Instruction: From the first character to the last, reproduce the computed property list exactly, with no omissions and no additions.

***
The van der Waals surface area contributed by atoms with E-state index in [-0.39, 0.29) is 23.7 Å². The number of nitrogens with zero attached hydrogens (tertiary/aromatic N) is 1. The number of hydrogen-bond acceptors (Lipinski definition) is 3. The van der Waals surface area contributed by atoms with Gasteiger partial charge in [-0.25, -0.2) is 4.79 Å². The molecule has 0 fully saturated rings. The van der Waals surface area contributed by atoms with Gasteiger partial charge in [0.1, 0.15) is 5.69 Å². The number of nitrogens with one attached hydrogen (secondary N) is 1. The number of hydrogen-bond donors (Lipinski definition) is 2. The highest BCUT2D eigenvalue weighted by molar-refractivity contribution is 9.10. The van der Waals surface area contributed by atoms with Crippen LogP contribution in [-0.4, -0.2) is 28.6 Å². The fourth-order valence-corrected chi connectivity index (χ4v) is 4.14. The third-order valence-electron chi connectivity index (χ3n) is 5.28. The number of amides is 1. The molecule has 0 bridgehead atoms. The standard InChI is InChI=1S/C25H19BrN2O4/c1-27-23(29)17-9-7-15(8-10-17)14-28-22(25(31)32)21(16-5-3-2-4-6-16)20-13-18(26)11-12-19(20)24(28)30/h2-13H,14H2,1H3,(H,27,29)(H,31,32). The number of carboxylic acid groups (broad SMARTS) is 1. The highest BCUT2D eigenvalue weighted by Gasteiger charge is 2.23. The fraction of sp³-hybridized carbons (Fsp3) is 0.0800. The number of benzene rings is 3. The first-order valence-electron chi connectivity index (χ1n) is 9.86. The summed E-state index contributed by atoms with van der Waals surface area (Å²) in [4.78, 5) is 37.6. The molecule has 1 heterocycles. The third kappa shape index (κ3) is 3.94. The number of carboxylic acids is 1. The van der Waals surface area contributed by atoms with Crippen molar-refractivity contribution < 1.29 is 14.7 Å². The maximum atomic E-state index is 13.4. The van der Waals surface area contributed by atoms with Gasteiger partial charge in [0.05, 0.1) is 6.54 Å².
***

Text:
The van der Waals surface area contributed by atoms with E-state index in [-0.39, 0.29) is 23.7 Å². The number of nitrogens with zero attached hydrogens (tertiary/aromatic N) is 1. The number of hydrogen-bond acceptors (Lipinski definition) is 3. The van der Waals surface area contributed by atoms with Gasteiger partial charge in [-0.25, -0.2) is 4.79 Å². The molecule has 0 fully saturated rings. The van der Waals surface area contributed by atoms with Gasteiger partial charge in [0.1, 0.15) is 5.69 Å². The number of nitrogens with one attached hydrogen (secondary N) is 1. The number of hydrogen-bond donors (Lipinski definition) is 2. The highest BCUT2D eigenvalue weighted by molar-refractivity contribution is 9.10. The van der Waals surface area contributed by atoms with Crippen LogP contribution in [-0.4, -0.2) is 28.6 Å². The fourth-order valence-corrected chi connectivity index (χ4v) is 4.14. The third-order valence-electron chi connectivity index (χ3n) is 5.28. The number of amides is 1. The molecule has 0 bridgehead atoms. The standard InChI is InChI=1S/C25H19BrN2O4/c1-27-23(29)17-9-7-15(8-10-17)14-28-22(25(31)32)21(16-5-3-2-4-6-16)20-13-18(26)11-12-19(20)24(28)30/h2-13H,14H2,1H3,(H,27,29)(H,31,32). The number of carboxylic acid groups (broad SMARTS) is 1. The highest BCUT2D eigenvalue weighted by Gasteiger charge is 2.23. The fraction of sp³-hybridized carbons (Fsp3) is 0.0800. The number of benzene rings is 3. The first-order valence-electron chi connectivity index (χ1n) is 9.86. The summed E-state index contributed by atoms with van der Waals surface area (Å²) in [4.78, 5) is 37.6. The molecule has 1 heterocycles. The third kappa shape index (κ3) is 3.94. The number of carboxylic acids is 1. The van der Waals surface area contributed by atoms with Crippen molar-refractivity contribution < 1.29 is 14.7 Å². The maximum atomic E-state index is 13.4. The van der Waals surface area contributed by atoms with Gasteiger partial charge in [0.05, 0.1) is 6.54 Å².